Let’s jump right in. What kind of stock liquidity does the soybean ETF $SOYB have? We need to see volume in the millions here.
This volume is horrific. We can pretty much end this discussion now. With only 15,202 shares traded on Friday, we barely get a total notional value of $282,149.12. That is non-existant.
While we would love just to cut this off and go home for the day, examining the options liquidity for the soybean ETF is important to see all of the steps we go through BEFORE even considering a single investment or trade. Here are the four things we need to see for options liquidity:
- Volume in the thousands
- Monthly and weekly expirations
- Bid/ask spreads pennies wide
- Open interest in the thousands
Let’s dive right in even though we pretty much already know what this is going to look like.
What about expiration cycles?
Everyone gets the monthly expiration cycles out of the box.
This is equally as terrible. There are no options contracts here that even have bids out of the money.
Last, but probably least, we have the open interest count. Typically, we like to see this count in the thousands because it tells us big time investors and money managers are placing sizeable bets in these products. How bad do you think the soybean ETF $SOYB’s are?
Realistically, this product should be de-listed. In my over a decade of trading, I don’t think I have ever seen an ETF have such little liquidity, participation, or competition.
The soybean ETF is a perfect example of what NOT to trade or invest in. If we ever want to get filled or enter a position we are going to have to take a sizeable loss to do so. We NEVER do this and will never trade the soybean ETF $SOYB. In fact, after finishing this article, I will never speak about it again.
What Do We Do Now?
We have just proven that although $SOYB gives us the price movement we would like, its liquidity is so bad it’s not even worth discussing. There is zero liquidity in the stock or the options market.
But, we still want exposure to the price of soybeans, so we need to find another product that not only gives us the same kind of price movement but also provides us with a liquid stock and options so that we can give ourselves the best chance to make money. Sounds fair, right?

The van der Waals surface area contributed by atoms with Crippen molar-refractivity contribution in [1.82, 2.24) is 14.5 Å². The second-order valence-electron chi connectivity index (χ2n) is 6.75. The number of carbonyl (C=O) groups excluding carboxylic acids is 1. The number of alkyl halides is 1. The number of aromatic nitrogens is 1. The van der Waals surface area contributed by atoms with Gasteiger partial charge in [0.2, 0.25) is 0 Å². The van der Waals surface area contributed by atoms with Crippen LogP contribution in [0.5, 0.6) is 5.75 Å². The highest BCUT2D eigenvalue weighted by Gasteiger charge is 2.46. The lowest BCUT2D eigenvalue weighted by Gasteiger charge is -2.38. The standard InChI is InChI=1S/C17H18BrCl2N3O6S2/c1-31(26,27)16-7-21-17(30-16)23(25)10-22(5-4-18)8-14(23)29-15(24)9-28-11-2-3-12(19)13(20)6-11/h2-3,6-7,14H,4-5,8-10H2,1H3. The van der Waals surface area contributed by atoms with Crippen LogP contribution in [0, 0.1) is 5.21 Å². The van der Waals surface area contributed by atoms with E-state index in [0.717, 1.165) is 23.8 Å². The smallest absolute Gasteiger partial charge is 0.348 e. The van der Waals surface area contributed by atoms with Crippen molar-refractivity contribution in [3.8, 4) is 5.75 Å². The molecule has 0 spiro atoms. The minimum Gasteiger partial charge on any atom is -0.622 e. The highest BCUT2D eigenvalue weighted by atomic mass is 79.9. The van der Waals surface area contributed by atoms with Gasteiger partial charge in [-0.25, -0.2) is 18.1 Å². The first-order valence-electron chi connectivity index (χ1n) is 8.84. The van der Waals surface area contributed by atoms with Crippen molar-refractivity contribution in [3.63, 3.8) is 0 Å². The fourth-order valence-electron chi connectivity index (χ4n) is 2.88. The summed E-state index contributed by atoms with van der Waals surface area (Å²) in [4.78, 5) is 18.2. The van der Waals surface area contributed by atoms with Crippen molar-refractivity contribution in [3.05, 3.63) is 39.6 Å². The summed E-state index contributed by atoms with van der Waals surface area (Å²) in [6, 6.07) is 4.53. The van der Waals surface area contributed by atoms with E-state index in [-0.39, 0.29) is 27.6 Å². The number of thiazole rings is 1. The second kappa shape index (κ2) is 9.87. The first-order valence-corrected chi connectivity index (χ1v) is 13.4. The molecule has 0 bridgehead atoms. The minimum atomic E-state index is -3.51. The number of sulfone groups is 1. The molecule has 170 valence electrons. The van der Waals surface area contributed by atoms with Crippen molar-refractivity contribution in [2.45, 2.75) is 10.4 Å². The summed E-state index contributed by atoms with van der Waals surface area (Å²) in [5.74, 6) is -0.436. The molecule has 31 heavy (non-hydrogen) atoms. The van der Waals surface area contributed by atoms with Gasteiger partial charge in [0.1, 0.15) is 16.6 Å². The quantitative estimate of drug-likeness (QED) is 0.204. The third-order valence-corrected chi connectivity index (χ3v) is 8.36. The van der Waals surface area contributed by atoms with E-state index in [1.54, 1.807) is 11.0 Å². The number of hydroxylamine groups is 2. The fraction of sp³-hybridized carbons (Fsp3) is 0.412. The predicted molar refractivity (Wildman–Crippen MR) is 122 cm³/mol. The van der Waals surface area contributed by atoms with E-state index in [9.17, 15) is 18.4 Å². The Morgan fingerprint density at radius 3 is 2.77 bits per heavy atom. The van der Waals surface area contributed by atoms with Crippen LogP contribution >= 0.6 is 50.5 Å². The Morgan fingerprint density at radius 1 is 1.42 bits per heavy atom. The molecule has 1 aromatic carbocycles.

How Can $USO be the Soybean ETF?
But we found something, although not great, we found something that would give us similar exposure to the price of soybeans while as the same time provide us a liquid product to trade and invest in.
Readers of this blog will know that we don’t love $USO. However, it gives us the best crack at trading and investing in soybeans.
$USO’s correlation to $SOYB is not 70, but it is 67, which means 67% of the time the price movements for those two products are the same.
I will take a 67 correlation any day of the week considering $USO is an incredibly liquid product. It trades million of shares a day,
tens of thousands of options contracts,
with monthly and weekly expirations,
and tens of thousands of open interest count across the board.
$USO is a perfect example of a product with the type of liquidity we are looking for!
What Have We Learned Here?
We have learned quite a bit including the following:
- The best way to get immediate exposure to the price of soybeans is by trading the soybean futures
- Those soybean futures are too large of a product so we must find another way
- There is a soybean ETF $SOYB that gives us the same price movement as soybean futures
- $SOYB is the least liquid ETF in the world and is not liquid enough for us to trade
- Because the $SOYB is such a bum, we must find a replacement
- $USO has a 67 correlation to the price of soybeans and is incredibly liquid
Because of these reasons, if we want to have exposure to the price of soybeans, we trade the most liquid product that gives us strong correlation to soybeans. In this case, it is NOT $SOYB; it is the United States Oil ETF, $USO.